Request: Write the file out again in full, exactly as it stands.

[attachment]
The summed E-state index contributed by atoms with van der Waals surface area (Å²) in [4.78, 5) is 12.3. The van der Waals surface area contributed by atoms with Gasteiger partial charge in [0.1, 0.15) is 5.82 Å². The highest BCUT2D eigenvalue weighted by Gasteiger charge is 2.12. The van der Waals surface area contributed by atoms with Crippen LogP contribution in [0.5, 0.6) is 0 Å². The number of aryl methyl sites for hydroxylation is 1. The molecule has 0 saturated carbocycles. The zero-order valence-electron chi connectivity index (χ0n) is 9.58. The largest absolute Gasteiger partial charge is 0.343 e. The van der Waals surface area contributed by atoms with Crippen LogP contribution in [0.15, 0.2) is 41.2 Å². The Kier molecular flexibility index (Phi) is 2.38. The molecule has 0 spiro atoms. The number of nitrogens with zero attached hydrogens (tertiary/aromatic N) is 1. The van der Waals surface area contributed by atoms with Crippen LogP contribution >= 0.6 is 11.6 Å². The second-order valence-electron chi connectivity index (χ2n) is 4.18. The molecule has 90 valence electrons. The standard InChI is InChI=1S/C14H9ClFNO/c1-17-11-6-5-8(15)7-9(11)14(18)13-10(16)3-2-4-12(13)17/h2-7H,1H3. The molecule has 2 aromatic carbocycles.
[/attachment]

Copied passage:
The summed E-state index contributed by atoms with van der Waals surface area (Å²) in [4.78, 5) is 12.3. The van der Waals surface area contributed by atoms with Gasteiger partial charge in [0.1, 0.15) is 5.82 Å². The highest BCUT2D eigenvalue weighted by Gasteiger charge is 2.12. The van der Waals surface area contributed by atoms with Crippen LogP contribution in [0.5, 0.6) is 0 Å². The number of aryl methyl sites for hydroxylation is 1. The molecule has 0 saturated carbocycles. The zero-order valence-electron chi connectivity index (χ0n) is 9.58. The largest absolute Gasteiger partial charge is 0.343 e. The van der Waals surface area contributed by atoms with Crippen LogP contribution in [0.15, 0.2) is 41.2 Å². The Kier molecular flexibility index (Phi) is 2.38. The molecule has 0 spiro atoms. The number of nitrogens with zero attached hydrogens (tertiary/aromatic N) is 1. The van der Waals surface area contributed by atoms with Crippen LogP contribution >= 0.6 is 11.6 Å². The second-order valence-electron chi connectivity index (χ2n) is 4.18. The molecule has 90 valence electrons. The standard InChI is InChI=1S/C14H9ClFNO/c1-17-11-6-5-8(15)7-9(11)14(18)13-10(16)3-2-4-12(13)17/h2-7H,1H3. The molecule has 2 aromatic carbocycles.